Enferm Infecc Microbiol Clin 1991 May;9(5):286-8

Servico de Dermatología, Hospital Naval de Ferrol, La Coruña.

We report a case of milker's nodules in a male who was not a professional cattle raiser with indirect and accidental transmission by fomites. A parapoxvirus was demonstrated from cutaneous lesions by electron microscopy with negative stain. Read More

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[Status leptospirosis/milker's fever in The Netherlands unchanged].

Authors:

Tijdschr Diergeneeskd 1989 Dec;114(24):1252, 1255

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December 1989

[Milker's fever, an occupational disease on the increase].

Ned Tijdschr Geneeskd 1989 Sep;133(39):1939-41

In order to obtain a better picture of the course of dairy farm fever, a leptospirosis caused by hardjo, an inquiry by means of questionnaires was conducted into its symptomatology and its trade-connected risk factors. The inquiry was performed in 32 seropositive dairy farmers and a matched-pair control group. All persons involved were living or working on contaminated farms. Read More

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September 1989

[Weil's disease, milker's fever and other leptospiroses, 1981-1987].

Ned Tijdschr Geneeskd 1989 Jul;133(26):1322-6

In The Netherlands, human leptospirosis is mainly caused by the serovars icterohaemorrhagiae and copenhageni, both of which belong to the Icterohaemorrhagiae group and originate from rats, serovars hardjo from cattle and grippotyphosa from voles. In 1981-1987, 175 cases of leptospirosis were registered. In 17 of these cases the infection was acquired outside The Netherlands. Read More

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[Leptospirosis in cattle; milker's fever in cattle farmers].

Tijdschr Diergeneeskd 1989 Feb;114(3):131-5

Gezondheidsdienst voor Dieren in Gelderland, Velp Gld.

In this paper the symptomatology, epidemiology, and diagnosis of Leptospira interrogans serovar hardjo infections in cattle are reviewed. The possibilities on monitoring and control of this disease in both foreign countries and the Netherlands are discussed. Special attention is paid to the zoonotic aspects of the infection (dairy fever). Read More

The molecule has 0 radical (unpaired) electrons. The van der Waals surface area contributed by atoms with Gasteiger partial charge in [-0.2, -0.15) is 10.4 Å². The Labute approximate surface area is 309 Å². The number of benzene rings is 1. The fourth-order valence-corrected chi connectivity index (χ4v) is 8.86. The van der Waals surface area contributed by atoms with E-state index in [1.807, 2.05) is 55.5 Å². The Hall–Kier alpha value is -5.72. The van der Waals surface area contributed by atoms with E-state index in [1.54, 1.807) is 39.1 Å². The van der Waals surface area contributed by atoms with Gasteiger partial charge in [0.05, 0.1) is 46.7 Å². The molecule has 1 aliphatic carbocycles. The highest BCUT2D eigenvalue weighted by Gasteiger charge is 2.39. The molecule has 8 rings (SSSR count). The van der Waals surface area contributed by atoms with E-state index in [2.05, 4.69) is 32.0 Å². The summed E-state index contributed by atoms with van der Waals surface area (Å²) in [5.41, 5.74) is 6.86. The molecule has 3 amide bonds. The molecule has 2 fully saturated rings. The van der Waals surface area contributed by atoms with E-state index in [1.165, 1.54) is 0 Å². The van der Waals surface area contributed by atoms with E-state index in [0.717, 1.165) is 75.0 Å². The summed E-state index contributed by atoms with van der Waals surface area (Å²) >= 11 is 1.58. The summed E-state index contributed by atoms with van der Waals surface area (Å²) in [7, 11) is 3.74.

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February 1989

Bullous eruption complicating a milker's nodule.

Int J Dermatol 1988 Mar;27(2):115-6

Department of Dermatology, South-Hospital, Amiens, France.

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Milker's Dermatitis.

Authors:
V Suja J Zachariah

Indian J Dermatol Venereol Leprol 1987 Sep-Oct;53(5):267-268

Twenty five cases suspected to have milker's dertiatitiswere clinically studied including tests with various self-made antigens. Eight cases showed positive patch tests results. Two cases showed cay saliva and one case showed under shaves as the allergen. Read More

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Sealpox in captive grey seals (Halichoerus grypus) and their handlers.

J Wildl Dis 1987 Jan;23(1):1-6

Histopathologic, ultrastructural, and negative-staining studies indicated that nodular lesions on the flippers, head, and necks of recently weaned, captive grey seals (Halichoerus grypus) were similar to sealpox lesions reported from several other species of seals. Virions associated with the nodules were characteristic of the parapoxvirus subgroup of pox viruses. Two of the three persons handling the seals developed nodular lesions similar to "milker's nodules," the characteristic lesion in persons infected with parapoxvirus. Read More

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January 1987

Human ORF disease localized in the hand: a "false felon". A study of eight cases.

Ann Chir Main 1986 ;5(2):129-32

The authors report eight cases of human ORF disease localized to the hand and transmitted to man by contact with the sheep. This disease is characterized by typical lesions on exposed cutaneous zones. Those lesions must be distinguished from milker's nodules, botryomycosis and above all felon because ORF disease never require surgery. Read More

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October 1986

[Sero- and immunodiagnosis in parapoxvirus infections in the human. Milker's nodes, ecthyma contagiosum contact infection].

Hautarzt 1985 Dec;36(12):663-9

The currently available methods for the serological and immunological diagnosis of human parapoxvirus infection (milker's nodule, farmyard pox) are demonstrated by the case of a man infected by contact with sheep carrying ecthyma contagiosum lesions. Compared to virus identification by electron microscopy, cell culture and animal experiments, identification of viral antigen in skin biopsies is equally sensitive during the first 2 weeks of the disease, whereas it is far more sensitive afterwards. The diagnosis of a parapoxvirus infection may be confirmed, even after skin lesions have healed, by assays for agglutinating, complement fixing, neutralizing and flocculating antibodies in patients' serum, the most sensitive method currently used being immunofluorescence and enzyme assays (ELISA). Read More

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December 1985

[Mastitis--Leptospira hardjo--milker's fever].

Authors:
J J Snoep

Tijdschr Diergeneeskd 1985 Feb;110(4):150-1

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February 1985